• Recycling centers to collect and sort larger volumes of increasing varieties of materials. Most recycling centers can only handle limited types of materials, including paper, cardboard, metals and specific beverage containers. Recycling infrastructure will need to be scaled to collect larger volumes of electronics, fashion, furniture, small and large appliances and packaging, and the ability to separate those products into useful materials. Manufacturer demand for the collected materials to make new products must scale simultaneously to ensure the collected materials are put to good use.
  • Local and regional distribution centers to handle both new products that are shipped on pallets of uniformly packaged units clearly labeled with size, color and style and returned or used products that arrive unpackaged and in random assortments. Unlike distribution centers for new products, return centers require additional dedicated space for sorting and evaluating products to determine which can be resold, which need to be repaired, refurbished or repackaged, and which must be recycled.

Providing needed marketing support


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With everyone defining sustainability differently, retailers are careful how they talk about their sustainability efforts, including their efforts to support emerging circular solutions. Retailers must communicate accurate, meaningful and relevant sustainability information without overstating the impact of their efforts, avoiding both greenwashing and greenmuting.

Moving toward circular business models creates unique challenges for retail and brand marketing teams because only 11% of consumers are familiar with the term “circularity.” A recent survey discovered that, among fashion-focused consumers who claim to know what circularity means, 19% mistakenly think it refers to cyclical fashion trends and 13% believe it references blood or air flow. Retailers need to be talking with consumers about circular solutions in ways that drive interest and demand, but they must do it while the needed infrastructure to support those solutions is still being built by other industries.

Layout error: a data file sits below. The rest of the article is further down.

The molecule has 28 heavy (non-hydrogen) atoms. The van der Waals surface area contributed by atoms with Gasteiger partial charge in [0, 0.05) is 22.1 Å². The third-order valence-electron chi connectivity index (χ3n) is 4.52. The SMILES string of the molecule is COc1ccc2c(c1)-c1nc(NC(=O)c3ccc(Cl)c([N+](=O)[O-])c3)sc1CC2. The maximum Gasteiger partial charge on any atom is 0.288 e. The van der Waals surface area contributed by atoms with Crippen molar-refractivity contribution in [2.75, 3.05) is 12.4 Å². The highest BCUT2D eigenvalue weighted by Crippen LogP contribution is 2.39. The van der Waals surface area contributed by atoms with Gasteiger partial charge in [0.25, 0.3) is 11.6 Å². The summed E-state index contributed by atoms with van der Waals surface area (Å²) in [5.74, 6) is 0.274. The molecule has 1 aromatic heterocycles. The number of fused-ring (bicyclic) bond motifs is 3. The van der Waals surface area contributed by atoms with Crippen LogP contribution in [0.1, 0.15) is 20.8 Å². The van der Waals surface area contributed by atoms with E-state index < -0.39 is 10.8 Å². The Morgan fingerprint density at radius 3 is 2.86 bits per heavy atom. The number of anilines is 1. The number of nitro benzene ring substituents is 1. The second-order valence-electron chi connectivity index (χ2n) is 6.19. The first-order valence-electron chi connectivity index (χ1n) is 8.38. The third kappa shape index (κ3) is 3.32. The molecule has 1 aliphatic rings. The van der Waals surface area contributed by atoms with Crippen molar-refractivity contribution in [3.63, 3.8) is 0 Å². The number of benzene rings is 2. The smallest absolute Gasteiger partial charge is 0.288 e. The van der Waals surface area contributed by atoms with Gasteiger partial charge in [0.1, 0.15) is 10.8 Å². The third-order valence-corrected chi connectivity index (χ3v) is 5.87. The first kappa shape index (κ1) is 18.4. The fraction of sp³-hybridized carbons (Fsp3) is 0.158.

Mapping additional retail industry needs

Retailers will also use time at the sustainability workshop to continue developing relevant retail-focused metrics for the circular economy, creating retail industry benchmarks, and providing clarity around definitions and the roles/activities that exist within the circular economy (e.g., reverse logistics, repair/refurbish, marketing, resale, forward logistics, etc.).

They will also continue exploring how and why circular retail operates differently within different retail verticals and what lessons can be drawn from ongoing pilot projects in different verticals, identifying the most significant revenue and cost-reduction opportunities within the circular economy for different types of retailers, and reviewing lessons learned from Europe.

Retail executives who have not yet registered for the Circularity Workshop are encouraged to apply online. They can include the event as part of their full NRF 2024: Retail’s Big Show experience or register for the workshop as a separate stand-alone event. Both options provide retailers with a free Expo Pass to visit more than 1,000 exhibitors.